How to find cheap groceries online
If you want to know whether or not buying groceries online is for you, check out this roundup of the top five online grocery destinations.
If you want to start buying groceries online, we have five sites for you to try out. Few of them are designed well and a couple require up to five days to actually get your groceries. When it comes to buying groceries online, the experience is far from perfect. But I think you might find value in some of these options.
The wide world of groceries
Amazon provides the best grocery experience, flat out. It's the service I use. And it's the only service I can fully recommend.
Amazon's grocery store, while still in beta, is designed well. Finding groceries takes just a few seconds. Adding goods to your shopping cart mimics the familiar Amazon experience. And prices are usually better than at my local supermarket. That said, I did find some better deals at wholesale brick-and-mortar stores, like BJ's and Costco.
Delivery is a major concern for most online grocery shoppers. That's where Amazon really shines. Amazon offers its "Free Super Saver" shipping on most products. You'll get your delivery in five to seven days. You can also get bulk items like paper towels in three to five business days with free shipping. If you want your groceries sooner, you'll be forced to pay for it, but Amazon can accommodate just about any time frame you require.
The Amazon grocery shopping experience is convenient, simple, and affordable. I highly recommend it.
The first thing you'll notice when you get to AulSuperStore is how ugly the site is. There's a very basic navigation bar in the left sidebar listing all the different grocery pages, but little else. It reminds me of a late Web 1.0 site.
I was generally impressed with AulSuperStore's inventory of groceries. Almost anything you search for will be on the site. But beware that some products I came across were sold out--something I never saw on Amazon. Prices were competitive, but they didn't quite match Amazon's pricing.
Delivery is the biggest issue facing AulSuperStore. You can't expedite shipping. If you're in Upstate New York, New York City, or New Jersey, you'll get your groceries in one day. But if you're in California, don't expect them for at least four days. Such a rigid delivery system will probably turn some people off.
AulSuperStore, while competitive on prices, isn't competitive on anything else. I don't recommend it if you live outside of New York or New Jersey.
Groceries Express provides delivery to any of the 48 contiguous U.S. states. But if you live in Detroit, you can have frozen foods delivered to your door.
Unfortunately, that's the only real benefit Groceries Express provides. Like AulSuperStore, it's poorly designed. Finding individual groceries is too difficult. And its search field doesn't make finding products any easier.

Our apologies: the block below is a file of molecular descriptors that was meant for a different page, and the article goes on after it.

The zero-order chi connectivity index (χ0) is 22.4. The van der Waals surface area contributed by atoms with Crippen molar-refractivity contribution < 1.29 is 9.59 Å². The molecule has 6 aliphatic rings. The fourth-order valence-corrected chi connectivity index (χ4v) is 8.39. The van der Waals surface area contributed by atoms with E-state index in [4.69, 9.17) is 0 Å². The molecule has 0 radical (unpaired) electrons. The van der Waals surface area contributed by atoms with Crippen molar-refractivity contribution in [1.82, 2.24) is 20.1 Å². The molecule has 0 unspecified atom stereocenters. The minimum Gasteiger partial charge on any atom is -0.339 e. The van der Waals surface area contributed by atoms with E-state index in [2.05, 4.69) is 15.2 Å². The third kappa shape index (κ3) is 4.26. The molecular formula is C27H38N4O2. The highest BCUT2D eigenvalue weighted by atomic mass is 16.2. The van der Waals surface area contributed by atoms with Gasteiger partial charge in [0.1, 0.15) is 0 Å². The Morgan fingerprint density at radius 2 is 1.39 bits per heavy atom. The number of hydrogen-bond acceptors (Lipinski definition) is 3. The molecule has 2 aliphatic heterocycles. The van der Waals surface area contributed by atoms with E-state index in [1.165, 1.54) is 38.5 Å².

When it comes to pricing, Groceries Express is on par with the other grocery services in this roundup, though it won't match Amazon on many products. I was also displeased with the lack of options. For example, Amazon offers a slew of different dog food brands. Groceries Express offers just a handful.
Groceries Express guarantees delivery via FedEx in three days, which isn't so bad. But its less-than-ideal selection turned me off to the service.
MyBrands' vision is to provide you with all the groceries you look for on a daily basis, as well as those that are hard to find. So, if that brand of cereal you enjoyed in Florida isn't available in your area, check out MyBrands to see if it stocks it. Chances are, it will. I was quite pleased with the company's selection of the basics, like ketchup, bread, and household goods. But I was blown away by its selection of hard-to-find products.
MyBrands is designed well. Finding products was made simple with the navigation pane in the left sidebar. And its "Quick Finder" tool helps you find a particular item in seconds.
Generally, prices on MyBrands were in line with Amazon's, but some of the harder-to-find products will run you a bit more. If you want your groceries the next day, MyBrands can accommodate that, which makes it even more valuable to the online shopper looking for some deals and convenience.
I was impressed by MyBrands. It's not as nice as Amazon, but it's close. Consider it a fine alternative to Amazon's grocery store.
Once you get to ShopFoodEx, you'll probably be a little overwhelmed by its homepage. It's cluttered with "aisles," which are an artist's representation of a particular grocery type. They're flanked by real images of product specials. It's just ugly.
You'll find a nice selection of products on ShopFoodEx. From paper towels to condiments and baby products, the site has it all. Browsing through those products is practically impossible though, because the site uses a column view to display items instead of listing them across the page. Once again, its awful design takes away from the experience.
ShopFoodEx offers a price-matching service, which will refund you for the entire cost of buying a cheaper item online from another grocer. So if you find that Amazon's ketchup is cheaper than ShopFoodEx's, you can inform the site's customer service representatives, and they will refund you the total cost of your Amazon order. It's a nice touch that adds some value to the site. But I didn't try it out, so I'm not sure how lenient it is with that offer.
I should note that ShopFoodEx's shipping costs are expensive. You'll be forced to pay $8.95 or $12.95, depending on where you live, for delivery within three to six business days.
ShopFoodEx fails to provide a viable grocery experience. While I like that it matches pricing, its bad design will immediately turn people away.